Vincenzo Pinto was born in Vietri sul Mare on 6 April 1870 and probably knew little of his predecessors – Flavio, Francesco, Liborio, and Pasquale – the Vetri ceramic producers of the seventeenth century.
All Vincenzo knew that he had to become independent as soon as possible. And so, he plunged into his various business activities. The most successful was the ceramics production and, after starting a brick factory, he also rents an old factory from the early 1800, located on the ground floor of Palazzo Pizzicara, in the heart of Vietri sul Mare.
In the past, this factory used to be run by the brothers Michele and Gaetano Sperandeo, who, together with Tajani and Punzi, are the historical names of the Vietri ceramic production.
31 January 1910
Vincenzo Pinto successfully leads the new production plant and shortly after, on 31 January 1910, purchases from Giuseppe Pizzicara “…the entire tenement with a garden… in Vietri sul Mare… composed of a noble apartment… and a local pottery factory…” (extract from the archives of Notary Leonardo Gargano).
It has been renamed to Palazzo Pinto, on Corso Umberto I, and today Rosaura Pinto, a granddaughter of Vincenzo, lives and continues to run the famous ceramic factory from the same historic address.
In the 1920s
In the 1920s the company has strongly branched out into export, as well as expanded the range to include artistic ceramic furnishings, including some of the most famous figures of its so-called “German period”. First Barbara Margarete (“Bab”) Thewalt-Hannasch and then Irene Kowaliska have been welcome guests at the house of “Don Vincenzino Pinto”.
In the early 30s
In the early 30s, Vincenzo Pinto has invited Prof. Renato Rossi to run the facory – a known figure in the industry and the founder of Salerno School of Ceramics.
Vincenzo Pinto has passed away on 13 February 1939, leaving the factory in the hands of his wife, Ida Palmenta, and his young sons Raffaele, Giovanni and Bonaventura. The following years have proven a difficult period. Raffaele, just 20 years old at the time, took the reigns of the family business and managed to keep it running and see it safely through the war. After the war, his future wife, a Dutchwoman Elizabeth (“Betty”) Josephine Laming visits Italy for a short holiday, only to return to her home-town of Scheveningen and inform her family of her decision to marry Rafaele and settle down with him in Vietri.
In the early 50s
In the early 50s, Raffaele Pinto entrusted the artistic direction of the company to the Hungarian sculptor Amerigo Tot. Here, Tot began working on the first sketches that in the future were to become the famous bas-relief decorating the façade of Termini Station in Rome.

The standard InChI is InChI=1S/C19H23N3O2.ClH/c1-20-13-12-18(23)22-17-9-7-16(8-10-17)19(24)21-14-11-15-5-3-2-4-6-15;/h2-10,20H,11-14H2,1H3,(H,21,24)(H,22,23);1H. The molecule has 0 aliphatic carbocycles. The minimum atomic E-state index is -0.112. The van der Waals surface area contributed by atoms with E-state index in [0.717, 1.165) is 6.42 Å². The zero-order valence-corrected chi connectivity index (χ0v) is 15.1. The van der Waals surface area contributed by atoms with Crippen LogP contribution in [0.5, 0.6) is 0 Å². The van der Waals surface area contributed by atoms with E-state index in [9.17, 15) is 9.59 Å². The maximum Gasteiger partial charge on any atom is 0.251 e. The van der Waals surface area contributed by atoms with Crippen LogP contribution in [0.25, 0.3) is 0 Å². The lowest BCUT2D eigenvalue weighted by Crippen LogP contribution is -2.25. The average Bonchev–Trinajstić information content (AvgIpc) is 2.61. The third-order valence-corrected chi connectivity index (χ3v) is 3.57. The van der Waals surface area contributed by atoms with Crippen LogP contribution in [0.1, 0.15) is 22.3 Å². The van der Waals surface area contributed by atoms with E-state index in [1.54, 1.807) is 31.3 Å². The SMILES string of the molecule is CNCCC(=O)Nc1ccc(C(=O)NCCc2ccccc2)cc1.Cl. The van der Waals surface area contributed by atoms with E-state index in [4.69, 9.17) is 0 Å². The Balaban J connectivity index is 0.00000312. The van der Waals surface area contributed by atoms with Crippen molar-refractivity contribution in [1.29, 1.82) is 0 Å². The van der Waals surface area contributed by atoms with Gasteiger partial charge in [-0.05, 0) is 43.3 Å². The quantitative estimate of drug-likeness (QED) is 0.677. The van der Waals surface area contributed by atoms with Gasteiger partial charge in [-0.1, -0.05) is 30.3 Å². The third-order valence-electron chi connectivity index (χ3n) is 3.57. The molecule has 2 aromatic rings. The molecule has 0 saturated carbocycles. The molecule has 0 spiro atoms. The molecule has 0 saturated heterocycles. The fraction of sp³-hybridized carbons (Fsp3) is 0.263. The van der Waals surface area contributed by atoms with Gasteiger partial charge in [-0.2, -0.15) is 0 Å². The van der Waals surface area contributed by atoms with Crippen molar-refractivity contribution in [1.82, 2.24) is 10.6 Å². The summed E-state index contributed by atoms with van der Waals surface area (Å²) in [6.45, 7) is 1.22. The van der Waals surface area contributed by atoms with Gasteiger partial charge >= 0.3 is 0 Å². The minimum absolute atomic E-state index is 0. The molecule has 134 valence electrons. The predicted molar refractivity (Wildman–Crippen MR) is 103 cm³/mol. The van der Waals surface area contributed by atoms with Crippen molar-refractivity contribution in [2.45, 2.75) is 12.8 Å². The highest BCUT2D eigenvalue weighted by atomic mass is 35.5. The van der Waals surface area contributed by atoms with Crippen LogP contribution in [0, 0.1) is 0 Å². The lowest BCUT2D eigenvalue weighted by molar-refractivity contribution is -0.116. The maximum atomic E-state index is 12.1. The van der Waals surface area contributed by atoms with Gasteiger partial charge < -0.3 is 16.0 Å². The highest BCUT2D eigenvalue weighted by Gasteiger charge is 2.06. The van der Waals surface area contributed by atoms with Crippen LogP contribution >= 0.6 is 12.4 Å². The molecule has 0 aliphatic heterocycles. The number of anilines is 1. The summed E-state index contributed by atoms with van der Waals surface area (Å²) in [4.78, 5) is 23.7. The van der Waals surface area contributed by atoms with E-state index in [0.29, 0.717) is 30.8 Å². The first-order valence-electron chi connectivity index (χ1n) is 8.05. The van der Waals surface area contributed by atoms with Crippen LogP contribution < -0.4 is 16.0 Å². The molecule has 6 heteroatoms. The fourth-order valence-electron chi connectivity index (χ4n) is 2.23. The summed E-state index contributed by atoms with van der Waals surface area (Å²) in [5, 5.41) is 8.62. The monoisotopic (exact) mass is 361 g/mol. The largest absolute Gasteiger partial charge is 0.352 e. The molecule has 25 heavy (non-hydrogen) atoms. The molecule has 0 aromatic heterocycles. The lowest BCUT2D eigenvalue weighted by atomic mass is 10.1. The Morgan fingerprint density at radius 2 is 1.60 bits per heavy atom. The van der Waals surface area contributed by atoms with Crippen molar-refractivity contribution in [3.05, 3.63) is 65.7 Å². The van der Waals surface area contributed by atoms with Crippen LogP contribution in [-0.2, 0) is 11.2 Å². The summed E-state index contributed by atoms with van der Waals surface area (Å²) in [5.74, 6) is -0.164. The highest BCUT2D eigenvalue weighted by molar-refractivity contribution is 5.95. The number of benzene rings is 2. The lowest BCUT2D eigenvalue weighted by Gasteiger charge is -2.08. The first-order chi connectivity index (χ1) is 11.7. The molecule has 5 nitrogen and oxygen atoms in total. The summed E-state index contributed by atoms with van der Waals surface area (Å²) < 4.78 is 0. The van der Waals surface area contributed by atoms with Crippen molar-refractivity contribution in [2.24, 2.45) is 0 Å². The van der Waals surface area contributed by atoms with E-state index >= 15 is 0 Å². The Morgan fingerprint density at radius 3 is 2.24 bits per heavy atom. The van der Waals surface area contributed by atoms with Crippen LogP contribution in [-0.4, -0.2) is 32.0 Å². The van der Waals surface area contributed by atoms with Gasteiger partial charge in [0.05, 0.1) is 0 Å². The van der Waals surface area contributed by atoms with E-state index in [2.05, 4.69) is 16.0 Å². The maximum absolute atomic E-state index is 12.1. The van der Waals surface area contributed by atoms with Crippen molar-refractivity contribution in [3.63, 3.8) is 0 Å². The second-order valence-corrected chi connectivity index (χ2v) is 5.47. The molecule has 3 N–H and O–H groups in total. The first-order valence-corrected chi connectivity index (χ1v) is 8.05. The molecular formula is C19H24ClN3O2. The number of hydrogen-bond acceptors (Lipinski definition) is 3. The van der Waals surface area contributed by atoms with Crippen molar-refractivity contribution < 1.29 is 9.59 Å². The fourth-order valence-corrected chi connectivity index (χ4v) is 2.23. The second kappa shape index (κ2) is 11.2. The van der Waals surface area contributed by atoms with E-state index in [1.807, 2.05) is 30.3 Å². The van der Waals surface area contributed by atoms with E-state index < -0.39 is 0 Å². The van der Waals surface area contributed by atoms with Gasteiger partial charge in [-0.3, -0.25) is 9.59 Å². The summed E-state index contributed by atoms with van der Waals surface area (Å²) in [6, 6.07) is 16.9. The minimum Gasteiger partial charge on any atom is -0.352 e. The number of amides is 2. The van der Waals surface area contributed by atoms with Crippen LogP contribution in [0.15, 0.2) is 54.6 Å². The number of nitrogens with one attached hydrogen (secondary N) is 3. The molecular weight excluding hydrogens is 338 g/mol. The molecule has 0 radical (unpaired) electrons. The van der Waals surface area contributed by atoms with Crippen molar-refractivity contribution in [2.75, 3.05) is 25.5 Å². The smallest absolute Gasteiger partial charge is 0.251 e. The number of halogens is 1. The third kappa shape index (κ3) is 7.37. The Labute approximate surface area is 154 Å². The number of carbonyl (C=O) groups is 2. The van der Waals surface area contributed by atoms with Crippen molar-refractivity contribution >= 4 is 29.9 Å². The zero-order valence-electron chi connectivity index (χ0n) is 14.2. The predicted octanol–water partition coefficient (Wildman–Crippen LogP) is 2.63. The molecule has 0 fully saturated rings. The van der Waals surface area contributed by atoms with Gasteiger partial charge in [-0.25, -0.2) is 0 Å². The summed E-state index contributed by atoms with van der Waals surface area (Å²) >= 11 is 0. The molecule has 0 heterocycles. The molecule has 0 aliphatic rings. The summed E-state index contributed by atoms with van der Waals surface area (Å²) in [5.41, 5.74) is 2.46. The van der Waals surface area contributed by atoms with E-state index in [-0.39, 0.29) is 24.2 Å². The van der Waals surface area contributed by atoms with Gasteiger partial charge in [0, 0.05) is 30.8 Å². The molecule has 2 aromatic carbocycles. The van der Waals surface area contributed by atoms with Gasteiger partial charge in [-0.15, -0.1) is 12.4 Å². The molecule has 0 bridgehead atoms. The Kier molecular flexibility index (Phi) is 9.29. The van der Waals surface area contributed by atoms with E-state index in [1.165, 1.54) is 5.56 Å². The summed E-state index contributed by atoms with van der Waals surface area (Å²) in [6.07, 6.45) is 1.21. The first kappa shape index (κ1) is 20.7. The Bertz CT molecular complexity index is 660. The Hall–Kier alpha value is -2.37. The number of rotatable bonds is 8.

Another fruitful collaboration of the same period was with Giuseppe Capogrossi, a leading member of the so-called “Roman School”. The outcome: five decorative modules for tiles that today are a precious part of the company’s historical archives.
The early 60s
In 1959, due to production needs, Raffaele Pinto decides to replace the fascinating but now outdated and uneconomic wood furnaces with a diesel powered tunnel kiln. It’s the first industrial oven introduced at one of Vietri’s historic “faenzere” ceramic manufacturies.
Supported by his wife Betty, in the early 60s he decided not to move the manufacture to one of the emerging industrial areas of the province but to expand the factory in Vietri sul Mare, with the construction of two new buildings to the south of the original tenement.
Completed these innovations, Ceramica Pinto is ready for the 1960s boom. The factory has increased its production volumes but managed to keep unchanged the artisan quality of its tiles, able to meet and maintain the growing demand of the housing market. This period also sees further successful collaborations, such as the one with Count Stefano Rivetti, a definitive figure for the tourist development of Maratea, as well as with the architect Michele Busiri Vici, who has coined the “Mediterranean architecture” style and created some of the most beautiful villas around Circeo.
In January of 1960, Ceramica Pinto is visited by Giovannino Carrano, one of the most important 20th century artists of Vietri who in 1977 plans and realizes the manganese-based panel covering the main façade of Palazzo Pinto.
1980 a today
In 1980, Raffaele Pinto contributes to the establishment of the Ceramics Museum, located in Villa Guariglia, Raito di Vietri sul Mare, donating numerous pieces from the family collection.
Raffaele Pinto has left this world on 5 December 2003, definitively handing over to Rosaura the family business and the factory that continues to bustle in the center of Vietri sul Mare.
La Ceramica Pinto è un’Impresa ultracentenaria della Regione Campania (L.R. n.11/2014)
ASSOCIAZIONE AZIENDE STORICHE FAMILIARI CAMPANE
BIBLIOGRAFIA ESSENZIALE G. Donatone, “La Ceramica di Vietri dalle origini all’800”, CO.BE.CAM, 1991 A. Tesauro, “Maestri creatari e faenzari a Vietri tra cinquecento e seicento” – Pietro Laveglia Editore, 1991 M. A. Iannelli, A. Tesauro, S. Milano, ”La faenzera nelle terme romane a Vietri : il ritrovamento alla Bagnara e la produzione ceramica vietrese del sec. XIX” – Edizioni Menabò, 1994 Amministrazione Provinciale di Salerno, “Il Museo della Ceramica – Raito di Vietri sul Mare “ – Edizioni 10/17, 1994 A. Tesauro, “Le faenzere di Vietri nel Settecento: un significativo ruolo nella produzione ceramica nel Regno di Napoli” – Centro Sudi Salernitani “Raffaele Guariglia”, 2004 V. Pinto, “Giovannino, ceramista vietrese”, De Luca Editore, 1997.
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